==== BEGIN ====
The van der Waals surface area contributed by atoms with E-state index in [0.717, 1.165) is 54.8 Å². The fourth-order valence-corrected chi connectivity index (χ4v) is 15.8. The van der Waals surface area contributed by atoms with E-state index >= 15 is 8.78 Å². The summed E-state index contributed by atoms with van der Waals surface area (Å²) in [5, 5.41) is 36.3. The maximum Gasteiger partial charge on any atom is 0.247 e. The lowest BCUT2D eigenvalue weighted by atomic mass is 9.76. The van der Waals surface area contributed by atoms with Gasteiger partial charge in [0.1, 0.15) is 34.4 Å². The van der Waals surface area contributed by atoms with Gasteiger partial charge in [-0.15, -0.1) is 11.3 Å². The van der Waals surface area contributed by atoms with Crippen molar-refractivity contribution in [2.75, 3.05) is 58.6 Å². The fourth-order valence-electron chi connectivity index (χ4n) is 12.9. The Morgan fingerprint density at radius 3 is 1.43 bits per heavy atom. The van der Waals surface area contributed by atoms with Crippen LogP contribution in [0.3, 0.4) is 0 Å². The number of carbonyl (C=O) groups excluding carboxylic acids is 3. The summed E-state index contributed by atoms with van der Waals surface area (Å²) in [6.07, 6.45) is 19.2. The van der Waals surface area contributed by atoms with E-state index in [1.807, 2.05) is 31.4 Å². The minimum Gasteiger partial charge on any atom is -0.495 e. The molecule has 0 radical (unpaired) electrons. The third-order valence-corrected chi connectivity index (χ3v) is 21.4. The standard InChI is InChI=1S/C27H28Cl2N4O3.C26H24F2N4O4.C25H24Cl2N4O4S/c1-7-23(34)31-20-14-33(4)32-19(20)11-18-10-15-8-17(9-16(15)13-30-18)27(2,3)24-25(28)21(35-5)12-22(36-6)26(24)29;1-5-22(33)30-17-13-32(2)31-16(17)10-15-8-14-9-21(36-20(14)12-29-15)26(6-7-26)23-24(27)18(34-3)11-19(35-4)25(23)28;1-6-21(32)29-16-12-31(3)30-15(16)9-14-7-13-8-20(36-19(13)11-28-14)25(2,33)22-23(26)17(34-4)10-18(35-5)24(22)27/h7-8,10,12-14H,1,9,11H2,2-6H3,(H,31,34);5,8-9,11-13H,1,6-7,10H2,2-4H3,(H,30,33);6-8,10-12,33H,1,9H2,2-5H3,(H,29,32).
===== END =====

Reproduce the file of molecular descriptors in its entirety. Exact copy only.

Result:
The van der Waals surface area contributed by atoms with E-state index in [0.717, 1.165) is 54.8 Å². The fourth-order valence-corrected chi connectivity index (χ4v) is 15.8. The van der Waals surface area contributed by atoms with E-state index >= 15 is 8.78 Å². The summed E-state index contributed by atoms with van der Waals surface area (Å²) in [5, 5.41) is 36.3. The maximum Gasteiger partial charge on any atom is 0.247 e. The lowest BCUT2D eigenvalue weighted by atomic mass is 9.76. The van der Waals surface area contributed by atoms with Gasteiger partial charge in [0.1, 0.15) is 34.4 Å². The van der Waals surface area contributed by atoms with Gasteiger partial charge in [-0.15, -0.1) is 11.3 Å². The van der Waals surface area contributed by atoms with Crippen molar-refractivity contribution in [2.75, 3.05) is 58.6 Å². The fourth-order valence-electron chi connectivity index (χ4n) is 12.9. The Morgan fingerprint density at radius 3 is 1.43 bits per heavy atom. The van der Waals surface area contributed by atoms with Crippen LogP contribution in [0.3, 0.4) is 0 Å². The number of carbonyl (C=O) groups excluding carboxylic acids is 3. The summed E-state index contributed by atoms with van der Waals surface area (Å²) in [6.07, 6.45) is 19.2. The van der Waals surface area contributed by atoms with E-state index in [1.807, 2.05) is 31.4 Å². The minimum Gasteiger partial charge on any atom is -0.495 e. The molecule has 0 radical (unpaired) electrons. The third-order valence-corrected chi connectivity index (χ3v) is 21.4. The standard InChI is InChI=1S/C27H28Cl2N4O3.C26H24F2N4O4.C25H24Cl2N4O4S/c1-7-23(34)31-20-14-33(4)32-19(20)11-18-10-15-8-17(9-16(15)13-30-18)27(2,3)24-25(28)21(35-5)12-22(36-6)26(24)29;1-5-22(33)30-17-13-32(2)31-16(17)10-15-8-14-9-21(36-20(14)12-29-15)26(6-7-26)23-24(27)18(34-3)11-19(35-4)25(23)28;1-6-21(32)29-16-12-31(3)30-15(16)9-14-7-13-8-20(36-19(13)11-28-14)25(2,33)22-23(26)17(34-4)10-18(35-5)24(22)27/h7-8,10,12-14H,1,9,11H2,2-6H3,(H,31,34);5,8-9,11-13H,1,6-7,10H2,2-4H3,(H,30,33);6-8,10-12,33H,1,9H2,2-5H3,(H,29,32).